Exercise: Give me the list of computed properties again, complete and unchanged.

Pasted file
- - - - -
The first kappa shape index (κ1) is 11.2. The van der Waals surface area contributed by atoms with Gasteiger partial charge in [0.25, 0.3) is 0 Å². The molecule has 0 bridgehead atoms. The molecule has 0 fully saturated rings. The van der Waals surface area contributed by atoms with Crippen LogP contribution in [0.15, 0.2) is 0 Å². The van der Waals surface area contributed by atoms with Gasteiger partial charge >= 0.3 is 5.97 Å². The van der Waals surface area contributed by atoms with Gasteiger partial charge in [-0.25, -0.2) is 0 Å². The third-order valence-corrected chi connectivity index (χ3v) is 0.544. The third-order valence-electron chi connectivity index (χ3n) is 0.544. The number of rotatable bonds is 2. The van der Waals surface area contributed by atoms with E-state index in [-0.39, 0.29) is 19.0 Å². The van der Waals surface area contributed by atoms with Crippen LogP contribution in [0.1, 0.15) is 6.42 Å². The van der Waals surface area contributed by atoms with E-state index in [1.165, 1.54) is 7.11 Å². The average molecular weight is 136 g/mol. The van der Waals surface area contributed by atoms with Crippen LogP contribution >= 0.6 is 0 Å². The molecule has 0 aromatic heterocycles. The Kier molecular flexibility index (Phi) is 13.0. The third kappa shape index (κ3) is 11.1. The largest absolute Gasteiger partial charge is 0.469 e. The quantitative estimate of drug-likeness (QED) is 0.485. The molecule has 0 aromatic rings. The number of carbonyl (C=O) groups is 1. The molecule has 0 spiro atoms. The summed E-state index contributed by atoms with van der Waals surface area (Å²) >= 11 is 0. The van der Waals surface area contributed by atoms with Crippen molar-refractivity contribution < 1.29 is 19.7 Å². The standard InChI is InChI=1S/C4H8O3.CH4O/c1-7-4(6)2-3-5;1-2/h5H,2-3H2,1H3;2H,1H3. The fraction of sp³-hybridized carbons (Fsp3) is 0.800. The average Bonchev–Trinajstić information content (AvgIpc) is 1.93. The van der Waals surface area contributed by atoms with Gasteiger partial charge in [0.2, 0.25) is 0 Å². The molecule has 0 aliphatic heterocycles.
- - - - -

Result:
The first kappa shape index (κ1) is 11.2. The van der Waals surface area contributed by atoms with Gasteiger partial charge in [0.25, 0.3) is 0 Å². The molecule has 0 bridgehead atoms. The molecule has 0 fully saturated rings. The van der Waals surface area contributed by atoms with Crippen LogP contribution in [0.15, 0.2) is 0 Å². The van der Waals surface area contributed by atoms with Gasteiger partial charge >= 0.3 is 5.97 Å². The van der Waals surface area contributed by atoms with Gasteiger partial charge in [-0.25, -0.2) is 0 Å². The third-order valence-corrected chi connectivity index (χ3v) is 0.544. The third-order valence-electron chi connectivity index (χ3n) is 0.544. The number of rotatable bonds is 2. The van der Waals surface area contributed by atoms with E-state index in [-0.39, 0.29) is 19.0 Å². The van der Waals surface area contributed by atoms with Crippen LogP contribution in [0.1, 0.15) is 6.42 Å². The van der Waals surface area contributed by atoms with E-state index in [1.165, 1.54) is 7.11 Å². The average molecular weight is 136 g/mol. The van der Waals surface area contributed by atoms with Crippen LogP contribution >= 0.6 is 0 Å². The molecule has 0 aromatic heterocycles. The Kier molecular flexibility index (Phi) is 13.0. The third kappa shape index (κ3) is 11.1. The largest absolute Gasteiger partial charge is 0.469 e. The quantitative estimate of drug-likeness (QED) is 0.485. The molecule has 0 aromatic rings. The number of carbonyl (C=O) groups is 1. The molecule has 0 spiro atoms. The summed E-state index contributed by atoms with van der Waals surface area (Å²) >= 11 is 0. The van der Waals surface area contributed by atoms with Crippen molar-refractivity contribution < 1.29 is 19.7 Å². The standard InChI is InChI=1S/C4H8O3.CH4O/c1-7-4(6)2-3-5;1-2/h5H,2-3H2,1H3;2H,1H3. The fraction of sp³-hybridized carbons (Fsp3) is 0.800. The average Bonchev–Trinajstić information content (AvgIpc) is 1.93. The van der Waals surface area contributed by atoms with Gasteiger partial charge in [0.2, 0.25) is 0 Å². The molecule has 0 aliphatic heterocycles.